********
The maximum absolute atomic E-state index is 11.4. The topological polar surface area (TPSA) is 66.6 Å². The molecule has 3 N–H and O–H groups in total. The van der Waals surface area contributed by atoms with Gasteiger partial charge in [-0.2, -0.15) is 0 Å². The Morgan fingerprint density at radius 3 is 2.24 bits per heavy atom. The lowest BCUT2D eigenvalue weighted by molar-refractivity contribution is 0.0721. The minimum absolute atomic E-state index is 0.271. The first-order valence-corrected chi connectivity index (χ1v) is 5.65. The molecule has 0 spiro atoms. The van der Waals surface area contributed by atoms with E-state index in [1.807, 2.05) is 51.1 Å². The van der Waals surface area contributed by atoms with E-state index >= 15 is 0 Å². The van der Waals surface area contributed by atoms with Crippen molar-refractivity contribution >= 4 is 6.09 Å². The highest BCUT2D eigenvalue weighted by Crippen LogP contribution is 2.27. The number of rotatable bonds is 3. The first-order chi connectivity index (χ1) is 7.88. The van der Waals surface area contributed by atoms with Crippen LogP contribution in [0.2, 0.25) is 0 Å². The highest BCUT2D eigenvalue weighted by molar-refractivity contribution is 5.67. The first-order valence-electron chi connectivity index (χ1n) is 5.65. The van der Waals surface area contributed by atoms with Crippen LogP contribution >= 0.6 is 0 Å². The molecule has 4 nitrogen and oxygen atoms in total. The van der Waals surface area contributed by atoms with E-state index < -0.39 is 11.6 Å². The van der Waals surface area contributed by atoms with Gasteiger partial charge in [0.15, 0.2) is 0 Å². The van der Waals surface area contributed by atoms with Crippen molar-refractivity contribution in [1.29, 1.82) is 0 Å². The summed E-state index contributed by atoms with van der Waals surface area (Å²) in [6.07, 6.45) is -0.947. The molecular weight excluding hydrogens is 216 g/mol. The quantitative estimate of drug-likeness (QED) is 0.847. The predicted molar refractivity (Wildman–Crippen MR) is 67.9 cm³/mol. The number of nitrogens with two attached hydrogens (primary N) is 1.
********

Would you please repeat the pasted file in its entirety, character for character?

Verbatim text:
The maximum absolute atomic E-state index is 11.4. The topological polar surface area (TPSA) is 66.6 Å². The molecule has 3 N–H and O–H groups in total. The van der Waals surface area contributed by atoms with Gasteiger partial charge in [-0.2, -0.15) is 0 Å². The Morgan fingerprint density at radius 3 is 2.24 bits per heavy atom. The lowest BCUT2D eigenvalue weighted by molar-refractivity contribution is 0.0721. The minimum absolute atomic E-state index is 0.271. The first-order valence-corrected chi connectivity index (χ1v) is 5.65. The molecule has 0 spiro atoms. The van der Waals surface area contributed by atoms with E-state index in [1.807, 2.05) is 51.1 Å². The van der Waals surface area contributed by atoms with E-state index >= 15 is 0 Å². The van der Waals surface area contributed by atoms with Crippen molar-refractivity contribution >= 4 is 6.09 Å². The highest BCUT2D eigenvalue weighted by Crippen LogP contribution is 2.27. The number of rotatable bonds is 3. The first-order chi connectivity index (χ1) is 7.88. The van der Waals surface area contributed by atoms with Crippen LogP contribution in [0.2, 0.25) is 0 Å². The highest BCUT2D eigenvalue weighted by molar-refractivity contribution is 5.67. The first-order valence-electron chi connectivity index (χ1n) is 5.65. The van der Waals surface area contributed by atoms with Crippen LogP contribution >= 0.6 is 0 Å². The molecule has 4 nitrogen and oxygen atoms in total. The van der Waals surface area contributed by atoms with E-state index < -0.39 is 11.6 Å². The van der Waals surface area contributed by atoms with Gasteiger partial charge in [0.15, 0.2) is 0 Å². The van der Waals surface area contributed by atoms with Crippen molar-refractivity contribution in [1.29, 1.82) is 0 Å². The summed E-state index contributed by atoms with van der Waals surface area (Å²) in [6.07, 6.45) is -0.947. The molecular weight excluding hydrogens is 216 g/mol. The quantitative estimate of drug-likeness (QED) is 0.847. The predicted molar refractivity (Wildman–Crippen MR) is 67.9 cm³/mol. The number of nitrogens with two attached hydrogens (primary N) is 1.